Financial Literacy Month: How Capable Are We?
Deborah M. Figart, Ph.D.
Special months can be designated by U.S. presidential proclamation. For example, February is Black History Month. March is Women’s History Month. June is Caribbean-American Heritage Month and Gay and Lesbian Pride Month. October is Breast Cancer Awareness Month and Domestic Violence Awareness Month.
In 2011, President Barak Obama declared April as National Financial Literacy Month. Four years later, like the many other special proclaimed weeks and months, it has stuck. April—the month that our income tax forms are due—is financial literacy month. In 2014, the United States Conference of Mayors joined the cause, declaring April 2014 to be their DollarWise Month.
Do we really need a month to focus on financial literacy? According to findings from national surveys, we do. The FINRA Investor Education Foundation piloted the first-ever National Financial Capability Study in 2009, and has updated the findings in 2012. The most recent results are startling: 36% of individuals surveyed spend all of their income, and 19% spend more than they earn. Only 40% of persons had access to a “rainy day” fund, a reserve of several months of expenses to carry them through a spell of unemployment or unexpected emergencies.
Compared to other industrialized countries with whom we increasingly do business, we have the lowest personal savings rates. According the Organization for Economic Cooperation and Development (OECD), the household net savings rate in the U.S. was 3.9%. Switzerland’s was 13.1%. Sweden and Australia were 10.9% and 10.0% respectively. The EU average was 7.8%, double the U.S.
It may not be surprising to find that Americans are not the greatest savers. We’re not very good managing debt, either. Because of compound interest, paying the minimum amount on a credit card bill can keep one indebted for a long time. Yet 34% of FINRA’s survey respondents paid just the minimum. And 6 out of 10 did not shop around to compare credit card offers, annual fees, interest rates, and other policies.
The financial behavior of those who live in New Jersey, a high-income and high-expense state, are more encouraging. (FINRA now actually conducts state-by-state studies and a military survey, as well as the national survey.) Fewer New Jerseyans spend more than their income. They also save more in rainy day funds, are more likely to pay their credit card bills in full, and are less burdened by have less outstanding medical debt. Yet when it came to answering five knowledge questions covering aspects of economics and finance encountered in everyday life: (1) compound interest, (2) inflation, (3) principles relating to risk and diversification, (4) the relationship between bond prices and interest rates, and (5) the impact that a shorter loan term can have on total interest payments over the life of a mortgage, New Jerseyans did worse than the national average. So there is still room for improvement in our financial literacy.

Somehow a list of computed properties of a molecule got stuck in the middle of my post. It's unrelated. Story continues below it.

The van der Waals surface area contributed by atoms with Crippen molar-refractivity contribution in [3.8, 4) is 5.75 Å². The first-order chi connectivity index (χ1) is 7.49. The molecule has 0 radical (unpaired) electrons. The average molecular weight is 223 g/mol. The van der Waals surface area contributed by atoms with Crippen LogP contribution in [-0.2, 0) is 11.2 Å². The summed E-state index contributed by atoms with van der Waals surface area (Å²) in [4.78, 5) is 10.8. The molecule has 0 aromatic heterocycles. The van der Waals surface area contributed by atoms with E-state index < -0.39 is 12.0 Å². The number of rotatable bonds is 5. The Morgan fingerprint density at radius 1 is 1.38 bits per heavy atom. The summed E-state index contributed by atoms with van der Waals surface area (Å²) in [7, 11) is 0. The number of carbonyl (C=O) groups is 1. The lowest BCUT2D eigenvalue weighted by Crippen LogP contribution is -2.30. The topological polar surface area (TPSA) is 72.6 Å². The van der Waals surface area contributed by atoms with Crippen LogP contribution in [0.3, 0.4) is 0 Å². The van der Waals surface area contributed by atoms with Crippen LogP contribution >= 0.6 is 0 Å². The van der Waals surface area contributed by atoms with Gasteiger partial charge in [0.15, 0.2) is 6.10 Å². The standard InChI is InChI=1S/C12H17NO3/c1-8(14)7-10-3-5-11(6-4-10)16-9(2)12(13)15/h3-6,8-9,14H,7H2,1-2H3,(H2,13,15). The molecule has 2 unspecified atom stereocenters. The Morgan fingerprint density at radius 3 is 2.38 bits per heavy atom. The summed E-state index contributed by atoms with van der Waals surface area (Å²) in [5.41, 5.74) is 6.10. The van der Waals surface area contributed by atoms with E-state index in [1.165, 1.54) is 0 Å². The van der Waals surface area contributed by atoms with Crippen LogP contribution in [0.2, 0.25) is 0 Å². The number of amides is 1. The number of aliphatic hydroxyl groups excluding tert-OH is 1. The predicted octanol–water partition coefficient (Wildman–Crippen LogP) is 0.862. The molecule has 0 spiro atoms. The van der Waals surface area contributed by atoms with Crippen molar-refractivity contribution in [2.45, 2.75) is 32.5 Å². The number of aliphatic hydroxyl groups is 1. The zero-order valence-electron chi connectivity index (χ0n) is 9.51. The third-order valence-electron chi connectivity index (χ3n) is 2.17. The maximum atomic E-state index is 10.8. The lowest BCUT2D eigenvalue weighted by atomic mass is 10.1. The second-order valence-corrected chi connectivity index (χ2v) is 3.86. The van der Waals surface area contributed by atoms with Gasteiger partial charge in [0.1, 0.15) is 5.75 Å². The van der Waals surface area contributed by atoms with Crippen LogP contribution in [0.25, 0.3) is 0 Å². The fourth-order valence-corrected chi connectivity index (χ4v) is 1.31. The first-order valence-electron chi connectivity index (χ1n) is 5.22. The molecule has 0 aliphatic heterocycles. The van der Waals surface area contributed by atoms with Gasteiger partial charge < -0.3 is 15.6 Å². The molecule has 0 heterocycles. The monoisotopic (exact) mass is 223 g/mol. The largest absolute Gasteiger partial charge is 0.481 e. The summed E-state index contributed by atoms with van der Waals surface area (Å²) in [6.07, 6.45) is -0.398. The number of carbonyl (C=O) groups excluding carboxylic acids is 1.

A Buy-Now-Pay-Later culture has fueled a U.S. consumption binge for the last 50 years of the twentieth century. This consumerism sustained several decades of prosperity and economic growth—and seemed manageable when we were buying products that we ourselves produced. Spending on goods “made in the USA”, at least, allowed money to circulate domestically and increase family incomes.
Though our financial knowledge and behaviors seem to be wanting in the twenty-first century, they are affected by our circumstances. We still are recovering from the worst economic crisis since the Great Depression of the 1930s. Survey answers reveal that in a typical month, 42% find it “difficult” to make ends meet, that is, cover expenses and pay all the bills. Another 16% find it “very difficult.” Medical debt, one of the chief causes of personal bankruptcy, is a major reason. Roughly three out of ten individuals face outstanding bills from a hospital, doctor’s office, or testing lab. And 54% of adult respondents with student loans have concerns about their student loan debt, which has been rising at the same time that a college degree has become more important for economic survival. Financial education can help, but it can’t solve all of these problems.
A 2013 Junior Achievement survey about teens and personal finances suggests that this dismal economic news is having an impact. Today’s teens don’t anticipate achieving financial independence from their parents until their mid-20s or even later. And 52% recognize that students are borrowing too much for college. Teens’ cautiousness about their financial future compared to their parents’ and grandparents’ generations may be the silver lining in this story. Financial Capability studies in ten years may show improvement.